Texas Legislature

Ryan E. Poppe

The term “crisis” has been used in recent years to describe the state of Texas’ foster care system and state lawmakers are examining what can be done to fix it.

There were 65,000 cases of confirmed child abuse that were investigated by the Texas Department of Family Protective Services in 2015. That’s down by 14 percent, according to state’s Child Protective Services Division.  

But Judge John Specia, the head of the state agency, told lawmakers while those numbers have decreased, 50 percent of case workers are leaving the job because of low pay and high caseloads.

Ryan E. Poppe

With oil revenues down and job losses across multiple sectors of the state’s economy, lawmakers are looking at available money going into next year’s legislative session.  But Texas Comptroller Glenn Hegar is optimistic about the Texas economy and how much money the legislature will have during the 2017 session.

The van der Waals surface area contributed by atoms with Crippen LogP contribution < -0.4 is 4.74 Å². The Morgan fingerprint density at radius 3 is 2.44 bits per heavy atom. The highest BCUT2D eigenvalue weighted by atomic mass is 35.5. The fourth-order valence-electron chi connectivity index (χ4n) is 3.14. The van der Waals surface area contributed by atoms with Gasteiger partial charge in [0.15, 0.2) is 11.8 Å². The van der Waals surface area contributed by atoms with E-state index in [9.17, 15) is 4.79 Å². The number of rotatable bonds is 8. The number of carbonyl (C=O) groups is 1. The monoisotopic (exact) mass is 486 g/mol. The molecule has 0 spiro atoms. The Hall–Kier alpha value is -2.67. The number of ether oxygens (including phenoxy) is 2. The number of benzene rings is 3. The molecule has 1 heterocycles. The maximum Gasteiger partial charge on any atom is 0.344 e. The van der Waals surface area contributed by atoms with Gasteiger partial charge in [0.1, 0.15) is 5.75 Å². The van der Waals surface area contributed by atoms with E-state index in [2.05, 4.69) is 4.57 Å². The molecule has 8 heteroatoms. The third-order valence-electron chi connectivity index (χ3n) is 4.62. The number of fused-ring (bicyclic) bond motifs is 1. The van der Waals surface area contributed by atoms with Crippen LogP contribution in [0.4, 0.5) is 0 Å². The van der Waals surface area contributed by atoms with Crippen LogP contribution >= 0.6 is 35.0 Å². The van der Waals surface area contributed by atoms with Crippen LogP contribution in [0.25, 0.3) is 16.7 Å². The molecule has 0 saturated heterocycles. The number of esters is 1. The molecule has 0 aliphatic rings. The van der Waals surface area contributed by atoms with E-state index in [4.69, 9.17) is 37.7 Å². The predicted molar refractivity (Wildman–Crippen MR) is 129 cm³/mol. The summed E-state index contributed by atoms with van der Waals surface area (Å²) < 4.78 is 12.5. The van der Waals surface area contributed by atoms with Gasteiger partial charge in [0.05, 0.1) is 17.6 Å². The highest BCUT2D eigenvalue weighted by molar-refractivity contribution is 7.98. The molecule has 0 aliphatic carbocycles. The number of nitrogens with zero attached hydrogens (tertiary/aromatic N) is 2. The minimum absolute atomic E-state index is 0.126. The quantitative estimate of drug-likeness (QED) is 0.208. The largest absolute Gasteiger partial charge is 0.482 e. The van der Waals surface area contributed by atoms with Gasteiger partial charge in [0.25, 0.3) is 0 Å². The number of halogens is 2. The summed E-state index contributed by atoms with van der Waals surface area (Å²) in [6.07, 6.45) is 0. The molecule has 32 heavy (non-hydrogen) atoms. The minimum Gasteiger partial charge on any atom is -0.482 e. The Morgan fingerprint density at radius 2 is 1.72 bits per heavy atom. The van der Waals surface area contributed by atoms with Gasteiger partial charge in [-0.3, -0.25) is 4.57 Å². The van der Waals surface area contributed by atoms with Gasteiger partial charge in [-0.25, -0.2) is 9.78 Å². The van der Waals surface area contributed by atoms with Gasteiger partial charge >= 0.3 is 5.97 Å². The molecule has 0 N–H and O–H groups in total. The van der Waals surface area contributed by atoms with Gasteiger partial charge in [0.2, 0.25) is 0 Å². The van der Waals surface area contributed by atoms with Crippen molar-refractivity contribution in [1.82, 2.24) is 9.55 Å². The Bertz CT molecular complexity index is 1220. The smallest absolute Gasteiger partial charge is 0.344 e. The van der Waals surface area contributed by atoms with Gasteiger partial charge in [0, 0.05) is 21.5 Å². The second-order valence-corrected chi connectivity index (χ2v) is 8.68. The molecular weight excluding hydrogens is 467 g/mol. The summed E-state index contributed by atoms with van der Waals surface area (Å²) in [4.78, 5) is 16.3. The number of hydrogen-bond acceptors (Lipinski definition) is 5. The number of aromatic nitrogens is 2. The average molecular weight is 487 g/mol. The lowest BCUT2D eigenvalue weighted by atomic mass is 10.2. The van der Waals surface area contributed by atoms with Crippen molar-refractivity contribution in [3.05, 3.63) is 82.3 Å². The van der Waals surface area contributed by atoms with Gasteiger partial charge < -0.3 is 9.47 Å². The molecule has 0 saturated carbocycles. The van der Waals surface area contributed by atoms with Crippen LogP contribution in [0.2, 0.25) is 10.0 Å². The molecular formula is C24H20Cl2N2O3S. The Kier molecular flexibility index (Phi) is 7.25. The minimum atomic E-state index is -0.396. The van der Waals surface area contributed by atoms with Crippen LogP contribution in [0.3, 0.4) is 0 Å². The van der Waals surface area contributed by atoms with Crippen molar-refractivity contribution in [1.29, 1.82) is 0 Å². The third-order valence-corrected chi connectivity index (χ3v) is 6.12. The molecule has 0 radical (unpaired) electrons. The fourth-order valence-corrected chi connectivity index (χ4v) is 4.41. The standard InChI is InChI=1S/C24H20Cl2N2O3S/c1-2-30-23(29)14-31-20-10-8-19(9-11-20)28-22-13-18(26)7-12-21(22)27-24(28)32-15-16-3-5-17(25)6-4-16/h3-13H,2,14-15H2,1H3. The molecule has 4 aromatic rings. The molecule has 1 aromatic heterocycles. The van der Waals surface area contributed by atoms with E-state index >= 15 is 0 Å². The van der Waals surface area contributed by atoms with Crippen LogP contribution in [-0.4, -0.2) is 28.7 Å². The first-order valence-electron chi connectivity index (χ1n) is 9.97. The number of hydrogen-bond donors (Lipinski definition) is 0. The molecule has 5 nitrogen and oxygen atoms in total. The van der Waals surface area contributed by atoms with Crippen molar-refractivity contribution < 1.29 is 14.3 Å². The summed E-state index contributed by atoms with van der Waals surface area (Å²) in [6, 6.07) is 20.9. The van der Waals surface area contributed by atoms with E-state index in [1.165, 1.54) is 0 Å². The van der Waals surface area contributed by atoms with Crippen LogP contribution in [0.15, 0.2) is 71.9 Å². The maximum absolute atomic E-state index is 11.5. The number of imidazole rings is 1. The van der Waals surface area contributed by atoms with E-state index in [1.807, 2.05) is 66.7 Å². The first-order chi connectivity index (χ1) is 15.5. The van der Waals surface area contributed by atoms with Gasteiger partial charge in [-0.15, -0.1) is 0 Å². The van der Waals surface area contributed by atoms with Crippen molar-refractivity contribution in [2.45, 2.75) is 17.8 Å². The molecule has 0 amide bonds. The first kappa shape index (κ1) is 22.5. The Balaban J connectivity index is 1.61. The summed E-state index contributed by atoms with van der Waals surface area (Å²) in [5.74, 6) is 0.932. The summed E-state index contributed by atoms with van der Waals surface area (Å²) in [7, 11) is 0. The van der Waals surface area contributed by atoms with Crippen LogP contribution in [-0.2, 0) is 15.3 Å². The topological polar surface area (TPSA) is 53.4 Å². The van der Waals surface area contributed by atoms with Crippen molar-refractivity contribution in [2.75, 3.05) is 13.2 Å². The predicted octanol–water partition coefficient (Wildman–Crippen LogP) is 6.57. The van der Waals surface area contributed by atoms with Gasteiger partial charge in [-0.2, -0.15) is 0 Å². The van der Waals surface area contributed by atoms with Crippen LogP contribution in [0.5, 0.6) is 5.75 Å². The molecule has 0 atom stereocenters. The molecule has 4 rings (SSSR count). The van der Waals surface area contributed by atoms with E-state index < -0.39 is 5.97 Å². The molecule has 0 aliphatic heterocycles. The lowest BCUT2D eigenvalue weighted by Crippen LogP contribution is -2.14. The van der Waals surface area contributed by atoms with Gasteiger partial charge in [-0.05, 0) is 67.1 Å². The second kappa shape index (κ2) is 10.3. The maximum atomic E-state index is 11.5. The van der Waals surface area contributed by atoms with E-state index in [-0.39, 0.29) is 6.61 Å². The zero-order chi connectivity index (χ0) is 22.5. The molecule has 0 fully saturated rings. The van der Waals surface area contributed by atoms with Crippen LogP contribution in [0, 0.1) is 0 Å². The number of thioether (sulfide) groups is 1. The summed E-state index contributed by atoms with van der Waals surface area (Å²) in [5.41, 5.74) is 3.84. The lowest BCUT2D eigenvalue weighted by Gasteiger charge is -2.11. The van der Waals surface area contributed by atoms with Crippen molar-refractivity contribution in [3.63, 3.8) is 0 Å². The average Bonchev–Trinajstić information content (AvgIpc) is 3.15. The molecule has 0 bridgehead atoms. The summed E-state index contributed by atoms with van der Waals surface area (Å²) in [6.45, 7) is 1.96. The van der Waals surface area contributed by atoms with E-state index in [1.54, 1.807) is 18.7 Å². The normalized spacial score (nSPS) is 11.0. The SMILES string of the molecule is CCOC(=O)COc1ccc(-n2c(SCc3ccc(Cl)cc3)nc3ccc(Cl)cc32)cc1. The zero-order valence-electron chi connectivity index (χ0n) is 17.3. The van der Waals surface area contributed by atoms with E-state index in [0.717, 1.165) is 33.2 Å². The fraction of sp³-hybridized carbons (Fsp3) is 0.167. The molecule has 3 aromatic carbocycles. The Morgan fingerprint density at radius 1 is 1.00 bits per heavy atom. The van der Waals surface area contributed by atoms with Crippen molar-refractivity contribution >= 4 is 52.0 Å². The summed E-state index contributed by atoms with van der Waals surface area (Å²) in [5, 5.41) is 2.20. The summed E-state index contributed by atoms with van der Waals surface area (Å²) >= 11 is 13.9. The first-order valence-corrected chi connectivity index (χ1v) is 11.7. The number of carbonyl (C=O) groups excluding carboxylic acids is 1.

Lawmakers are studying whether state agencies are doing enough to keep online “Hack-ta-vists” and other cyber criminals from accessing and stealing personal information.  But state officials say while there are advances in technology, experts in the industry are not as readily available to state agencies.

Ryan E. Poppe

According to the Texas Education Agency and data compiled by the Association of Texas Professional Educators, the state as a whole does not have a shortage of teachers, but for many school districts, finding educators that can teach English as a second language or Science, Technology, Engineering and Math programs can be a real challenge.

Ryan E. Poppe

Community colleges have been described by many as being a bridge for students seeking a path to a traditional four-year state university or a career, but finding the funds to provide that education can be a challenge.

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